The elegant snowberry
The snowberry is one of the more durable features of the park landscape in this country. Many times over the years, I’ve found myself poking about in some distant corner of a relict landscape garden, generally on a cold February morning when such places can be ‘read’ with a knowing eye. There are usually plenty of big old trees surviving from the original layout, but very little of the shrubby understorey has made it through the long years of neglect.
One sure friend in these circumstances, however, is the snowberry, quite undisturbed where all around it had succumbed to a lack of attention years before. It has, on more than one occasion, been virtually the only evidence on the ground of the location of an ancestral shrubbery, patiently awaiting the arrival of Prince Charming, only to be confronted with me.
This durability is one of the many reassuring features of the snowberry. It quietly carries on with its business and is unconcerned whether the ground around it is neatly hoed or left to its own devices. It grows in dry ground, wet ground, stony ground, open sunshine or deep shade with equanimity. Its thin-textured, curiously papery leaves are either rounded ovals or a little lobed at the base and grow in opposite pairs on stiffly twiggy shoots that rise to chest height. They fall in the winter.
The inconspicuous bell-shaped flowers, white with a tinge of pink, like a poor man’s raspberry ripple, are borne in little groups over the summer months and gradually metamorphose, mainly through the good offices of moths, into the fruits that give the plant its common name.
These fruits are the very thing that catch the eye of walkers, like myself, in old parkland. They’re formed into clusters of white marbles at the shoot tips, visible from a long way off. Their persistence through the winter is something of a wonder, but all this really tells us is that no creature is particularly interested in eating them. In a hard winter, they will eventually go, taken by the pheasants for which the bush is often used as game cover, but this reluctance suggests they’re the last resort of the very hungry. It also suggests to the onlooker that the snowberry isn’t a native of this country.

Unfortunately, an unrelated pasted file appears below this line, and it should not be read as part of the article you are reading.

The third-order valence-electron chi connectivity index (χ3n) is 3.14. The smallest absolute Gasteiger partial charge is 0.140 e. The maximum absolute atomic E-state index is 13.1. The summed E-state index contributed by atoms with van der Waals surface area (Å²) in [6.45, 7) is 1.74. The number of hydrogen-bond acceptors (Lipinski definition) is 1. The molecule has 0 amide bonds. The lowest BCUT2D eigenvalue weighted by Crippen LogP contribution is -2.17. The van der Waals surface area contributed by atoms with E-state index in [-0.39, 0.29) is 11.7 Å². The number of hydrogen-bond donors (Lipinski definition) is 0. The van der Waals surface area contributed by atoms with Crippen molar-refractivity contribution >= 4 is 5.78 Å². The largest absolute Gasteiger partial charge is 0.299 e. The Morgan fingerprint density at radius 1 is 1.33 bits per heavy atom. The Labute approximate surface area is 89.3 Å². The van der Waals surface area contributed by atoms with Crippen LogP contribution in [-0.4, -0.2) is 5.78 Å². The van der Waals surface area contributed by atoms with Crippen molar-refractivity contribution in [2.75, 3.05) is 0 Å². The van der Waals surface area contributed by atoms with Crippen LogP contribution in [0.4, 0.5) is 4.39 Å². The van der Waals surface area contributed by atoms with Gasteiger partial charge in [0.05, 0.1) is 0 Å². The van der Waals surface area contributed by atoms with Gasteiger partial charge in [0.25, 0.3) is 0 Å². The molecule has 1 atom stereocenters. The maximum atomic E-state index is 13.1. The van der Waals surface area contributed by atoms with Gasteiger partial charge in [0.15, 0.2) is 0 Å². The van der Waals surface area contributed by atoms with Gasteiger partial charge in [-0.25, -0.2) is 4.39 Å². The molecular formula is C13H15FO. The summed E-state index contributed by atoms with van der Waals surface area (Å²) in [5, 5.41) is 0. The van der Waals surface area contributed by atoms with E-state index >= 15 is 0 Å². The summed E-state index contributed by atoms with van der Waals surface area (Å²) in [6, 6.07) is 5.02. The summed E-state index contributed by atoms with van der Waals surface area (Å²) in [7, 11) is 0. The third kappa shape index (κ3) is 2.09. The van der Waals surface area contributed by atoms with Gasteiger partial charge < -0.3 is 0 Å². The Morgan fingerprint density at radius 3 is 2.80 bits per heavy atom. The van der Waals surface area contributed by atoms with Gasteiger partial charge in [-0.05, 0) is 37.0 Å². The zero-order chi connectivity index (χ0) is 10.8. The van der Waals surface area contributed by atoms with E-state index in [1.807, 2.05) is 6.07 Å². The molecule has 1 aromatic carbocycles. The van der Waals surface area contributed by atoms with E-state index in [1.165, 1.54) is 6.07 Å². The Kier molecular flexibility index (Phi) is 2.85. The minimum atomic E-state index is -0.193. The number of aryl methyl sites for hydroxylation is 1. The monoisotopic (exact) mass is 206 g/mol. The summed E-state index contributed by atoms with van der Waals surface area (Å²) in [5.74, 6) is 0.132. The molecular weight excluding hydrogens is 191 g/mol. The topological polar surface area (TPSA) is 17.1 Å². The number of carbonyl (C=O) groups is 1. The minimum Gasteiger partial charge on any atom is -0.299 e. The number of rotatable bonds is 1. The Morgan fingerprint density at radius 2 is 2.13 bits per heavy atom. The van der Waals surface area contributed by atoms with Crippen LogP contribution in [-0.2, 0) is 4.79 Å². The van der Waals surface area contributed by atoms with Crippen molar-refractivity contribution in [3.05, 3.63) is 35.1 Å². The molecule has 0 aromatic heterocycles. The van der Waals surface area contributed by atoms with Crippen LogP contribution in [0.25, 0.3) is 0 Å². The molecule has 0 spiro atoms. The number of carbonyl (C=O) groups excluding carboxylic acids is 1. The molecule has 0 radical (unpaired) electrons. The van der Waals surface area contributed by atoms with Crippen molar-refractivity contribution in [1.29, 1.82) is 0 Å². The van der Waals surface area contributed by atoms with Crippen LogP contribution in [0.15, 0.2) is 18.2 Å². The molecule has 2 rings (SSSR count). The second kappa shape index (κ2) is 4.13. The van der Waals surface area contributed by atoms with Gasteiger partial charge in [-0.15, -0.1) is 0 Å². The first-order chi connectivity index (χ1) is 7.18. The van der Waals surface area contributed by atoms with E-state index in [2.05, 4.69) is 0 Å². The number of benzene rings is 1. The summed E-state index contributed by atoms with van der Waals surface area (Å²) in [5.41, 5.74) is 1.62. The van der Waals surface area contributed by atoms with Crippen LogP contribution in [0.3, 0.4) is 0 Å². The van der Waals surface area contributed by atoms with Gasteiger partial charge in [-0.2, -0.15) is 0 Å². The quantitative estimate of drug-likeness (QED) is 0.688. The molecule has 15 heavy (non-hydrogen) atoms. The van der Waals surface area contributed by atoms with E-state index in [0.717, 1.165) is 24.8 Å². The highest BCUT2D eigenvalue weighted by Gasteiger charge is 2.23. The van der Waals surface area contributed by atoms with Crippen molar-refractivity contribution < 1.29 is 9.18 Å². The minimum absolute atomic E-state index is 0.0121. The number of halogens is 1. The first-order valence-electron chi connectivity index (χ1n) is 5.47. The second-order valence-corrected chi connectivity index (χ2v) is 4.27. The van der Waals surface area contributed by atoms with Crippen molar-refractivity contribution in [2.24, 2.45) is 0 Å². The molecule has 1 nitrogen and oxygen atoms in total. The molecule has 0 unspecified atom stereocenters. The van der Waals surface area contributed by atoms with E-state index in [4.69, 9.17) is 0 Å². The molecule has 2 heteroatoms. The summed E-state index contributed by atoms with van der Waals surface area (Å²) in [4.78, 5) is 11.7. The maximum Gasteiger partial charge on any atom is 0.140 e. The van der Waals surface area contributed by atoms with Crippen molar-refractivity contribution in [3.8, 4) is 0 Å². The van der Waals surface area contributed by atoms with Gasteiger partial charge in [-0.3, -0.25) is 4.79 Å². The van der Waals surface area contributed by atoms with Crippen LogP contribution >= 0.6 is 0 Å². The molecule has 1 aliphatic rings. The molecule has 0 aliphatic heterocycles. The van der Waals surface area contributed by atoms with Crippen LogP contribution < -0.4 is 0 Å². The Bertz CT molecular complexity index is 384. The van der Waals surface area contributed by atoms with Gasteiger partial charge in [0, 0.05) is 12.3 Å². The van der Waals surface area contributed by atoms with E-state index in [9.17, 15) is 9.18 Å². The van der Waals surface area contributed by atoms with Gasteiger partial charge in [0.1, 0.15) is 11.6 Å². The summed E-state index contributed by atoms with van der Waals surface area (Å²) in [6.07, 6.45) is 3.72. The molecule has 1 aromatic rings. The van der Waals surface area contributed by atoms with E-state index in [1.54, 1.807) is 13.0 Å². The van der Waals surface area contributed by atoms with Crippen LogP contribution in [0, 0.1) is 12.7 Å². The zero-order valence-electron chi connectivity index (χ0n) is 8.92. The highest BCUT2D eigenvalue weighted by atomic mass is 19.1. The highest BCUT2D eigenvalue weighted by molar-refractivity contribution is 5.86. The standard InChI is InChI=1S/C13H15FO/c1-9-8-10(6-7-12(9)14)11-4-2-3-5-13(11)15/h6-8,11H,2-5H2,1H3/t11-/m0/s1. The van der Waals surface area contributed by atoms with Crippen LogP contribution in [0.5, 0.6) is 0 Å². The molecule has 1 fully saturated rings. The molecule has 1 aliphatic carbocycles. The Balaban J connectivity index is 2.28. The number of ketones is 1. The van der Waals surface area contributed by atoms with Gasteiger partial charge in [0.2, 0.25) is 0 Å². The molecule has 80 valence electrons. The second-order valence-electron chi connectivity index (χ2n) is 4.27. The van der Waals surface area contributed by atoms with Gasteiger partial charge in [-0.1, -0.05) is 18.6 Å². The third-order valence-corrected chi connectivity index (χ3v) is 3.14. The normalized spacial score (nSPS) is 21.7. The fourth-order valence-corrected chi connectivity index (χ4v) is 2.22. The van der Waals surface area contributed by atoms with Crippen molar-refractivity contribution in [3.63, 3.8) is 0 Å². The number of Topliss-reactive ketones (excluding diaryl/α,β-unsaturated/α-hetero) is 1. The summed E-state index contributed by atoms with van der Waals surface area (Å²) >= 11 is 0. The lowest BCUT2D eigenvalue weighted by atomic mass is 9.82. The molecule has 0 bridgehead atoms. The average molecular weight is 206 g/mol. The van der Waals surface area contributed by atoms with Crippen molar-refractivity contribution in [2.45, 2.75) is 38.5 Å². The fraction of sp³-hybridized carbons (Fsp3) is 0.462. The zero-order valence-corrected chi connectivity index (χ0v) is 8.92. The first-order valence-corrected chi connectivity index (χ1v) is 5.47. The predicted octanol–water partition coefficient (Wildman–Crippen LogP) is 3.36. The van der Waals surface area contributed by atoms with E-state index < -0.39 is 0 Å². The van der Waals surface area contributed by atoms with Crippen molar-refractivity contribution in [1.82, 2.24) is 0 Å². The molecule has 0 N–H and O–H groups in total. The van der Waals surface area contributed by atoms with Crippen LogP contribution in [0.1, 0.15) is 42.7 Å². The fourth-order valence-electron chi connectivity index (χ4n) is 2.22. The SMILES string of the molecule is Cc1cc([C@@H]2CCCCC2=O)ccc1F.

Our shrub, in fact, comes from the USA, especially in the woods of the north-west, where it spreads over into Canada. Even there, it took a long time for settlers of European extraction to pay any attention to it, until it finally made it into the botanists’ notebooks at the beginning of the 19th century. During the surveying expedition led by Lewis and Clark to map and claim the vast territory of the Louisiana Purchase, Capt Meriwether Lewis managed, among all his other tasks, to record and describe our bush.
He supplied a specimen to no less a figure than Thomas Jefferson, who, forwarding a rooted sucker to a friend, described it thus: ‘A very handsome little shrub of the size of a currant bush. Its beauty consists in a great production of berries through the winter, after the leaves have fallen… we call it the snowberry bush.’
After one or two tentative name changes, it eventually settled into the genus Symphoricarpos. The first specimens seem to have arrived in Britain in 1817. The method of propagation remains unchanged.
There are now several species of Symphoricarpos known to science. They’re rather closely related, so that authorities differ from time to time as to which one is which, but our main fellow under discussion here is S. albus. The world has broadly been content to translate the common name of snowberry into its many languages, but one or two variants have surfaced here and there.
The waxberry is certainly descriptive, but the corpseberry conveys an unreasonably deathly connotation, although eating the berries will, I believe, make you feel extremely uncomfortable before the stomach pump is introduced. Some Americans call it the altogether more cheerful-sounding ice apple. I hope their children don’t get the wrong idea. In a similar vein, some folk in the West Country call it ‘lardy balls’ in a pleasantly impertinent manner. If you know of other terms, we await your correspondence.
For those bored with white, there is always another species, Symphoricarpos orbiculatus, commonly known as the coralberry for its pink fruits. Then again, a century ago, an enterprising French nurseryman crossed two species to create the lumberingly named Symphoricarpos x chenaultii, with small, purplish-red berries to add variety to the garden scene.
The purist will, however, continue to rely on the candid virtues of the snowberry. Its sterling reliability, non-intrusive nature (at least, over here) and, above all, its apparently limitless lifespan will always attract a smile and a nod from the winter gardener.